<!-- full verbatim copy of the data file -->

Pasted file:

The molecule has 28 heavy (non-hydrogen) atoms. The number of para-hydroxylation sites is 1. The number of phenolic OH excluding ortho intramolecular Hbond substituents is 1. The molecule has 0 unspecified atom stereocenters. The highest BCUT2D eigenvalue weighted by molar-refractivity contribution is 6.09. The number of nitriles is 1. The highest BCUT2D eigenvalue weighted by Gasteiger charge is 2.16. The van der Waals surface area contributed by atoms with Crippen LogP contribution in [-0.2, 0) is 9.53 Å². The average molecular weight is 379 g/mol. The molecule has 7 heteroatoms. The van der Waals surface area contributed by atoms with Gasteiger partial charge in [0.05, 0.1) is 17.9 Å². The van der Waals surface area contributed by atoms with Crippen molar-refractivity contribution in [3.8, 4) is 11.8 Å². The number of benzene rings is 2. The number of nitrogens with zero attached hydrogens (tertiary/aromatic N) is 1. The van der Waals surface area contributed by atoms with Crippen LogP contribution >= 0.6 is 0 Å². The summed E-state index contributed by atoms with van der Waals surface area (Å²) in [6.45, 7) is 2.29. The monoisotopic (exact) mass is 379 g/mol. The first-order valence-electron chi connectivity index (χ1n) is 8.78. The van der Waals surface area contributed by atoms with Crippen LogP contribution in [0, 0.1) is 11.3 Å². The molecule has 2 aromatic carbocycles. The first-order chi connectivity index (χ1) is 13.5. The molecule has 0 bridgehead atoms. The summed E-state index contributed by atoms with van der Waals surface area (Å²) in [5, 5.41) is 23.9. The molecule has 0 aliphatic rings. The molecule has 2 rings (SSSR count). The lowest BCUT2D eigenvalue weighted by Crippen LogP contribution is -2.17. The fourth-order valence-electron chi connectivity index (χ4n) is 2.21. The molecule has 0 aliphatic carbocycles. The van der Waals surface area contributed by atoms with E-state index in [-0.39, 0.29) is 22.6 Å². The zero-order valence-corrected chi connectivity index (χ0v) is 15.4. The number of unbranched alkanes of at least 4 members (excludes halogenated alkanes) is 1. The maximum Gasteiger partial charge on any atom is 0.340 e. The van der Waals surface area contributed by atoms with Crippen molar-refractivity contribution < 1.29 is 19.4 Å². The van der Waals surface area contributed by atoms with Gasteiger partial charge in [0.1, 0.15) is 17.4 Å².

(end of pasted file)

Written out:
The molecule has 28 heavy (non-hydrogen) atoms. The number of para-hydroxylation sites is 1. The number of phenolic OH excluding ortho intramolecular Hbond substituents is 1. The molecule has 0 unspecified atom stereocenters. The highest BCUT2D eigenvalue weighted by molar-refractivity contribution is 6.09. The number of nitriles is 1. The highest BCUT2D eigenvalue weighted by Gasteiger charge is 2.16. The van der Waals surface area contributed by atoms with Crippen LogP contribution in [-0.2, 0) is 9.53 Å². The average molecular weight is 379 g/mol. The molecule has 7 heteroatoms. The van der Waals surface area contributed by atoms with Gasteiger partial charge in [0.05, 0.1) is 17.9 Å². The van der Waals surface area contributed by atoms with Crippen molar-refractivity contribution in [3.8, 4) is 11.8 Å². The number of benzene rings is 2. The number of nitrogens with zero attached hydrogens (tertiary/aromatic N) is 1. The van der Waals surface area contributed by atoms with Crippen LogP contribution >= 0.6 is 0 Å². The summed E-state index contributed by atoms with van der Waals surface area (Å²) in [6.45, 7) is 2.29. The monoisotopic (exact) mass is 379 g/mol. The first-order valence-electron chi connectivity index (χ1n) is 8.78. The van der Waals surface area contributed by atoms with Crippen LogP contribution in [0, 0.1) is 11.3 Å². The molecule has 2 aromatic carbocycles. The first-order chi connectivity index (χ1) is 13.5. The molecule has 0 bridgehead atoms. The summed E-state index contributed by atoms with van der Waals surface area (Å²) in [5, 5.41) is 23.9. The molecule has 0 aliphatic rings. The molecule has 2 rings (SSSR count). The lowest BCUT2D eigenvalue weighted by Crippen LogP contribution is -2.17. The fourth-order valence-electron chi connectivity index (χ4n) is 2.21. The molecule has 0 aliphatic carbocycles. The van der Waals surface area contributed by atoms with E-state index in [-0.39, 0.29) is 22.6 Å². The zero-order valence-corrected chi connectivity index (χ0v) is 15.4. The number of unbranched alkanes of at least 4 members (excludes halogenated alkanes) is 1. The maximum Gasteiger partial charge on any atom is 0.340 e. The van der Waals surface area contributed by atoms with Crippen molar-refractivity contribution < 1.29 is 19.4 Å². The van der Waals surface area contributed by atoms with Gasteiger partial charge in [0.1, 0.15) is 17.4 Å².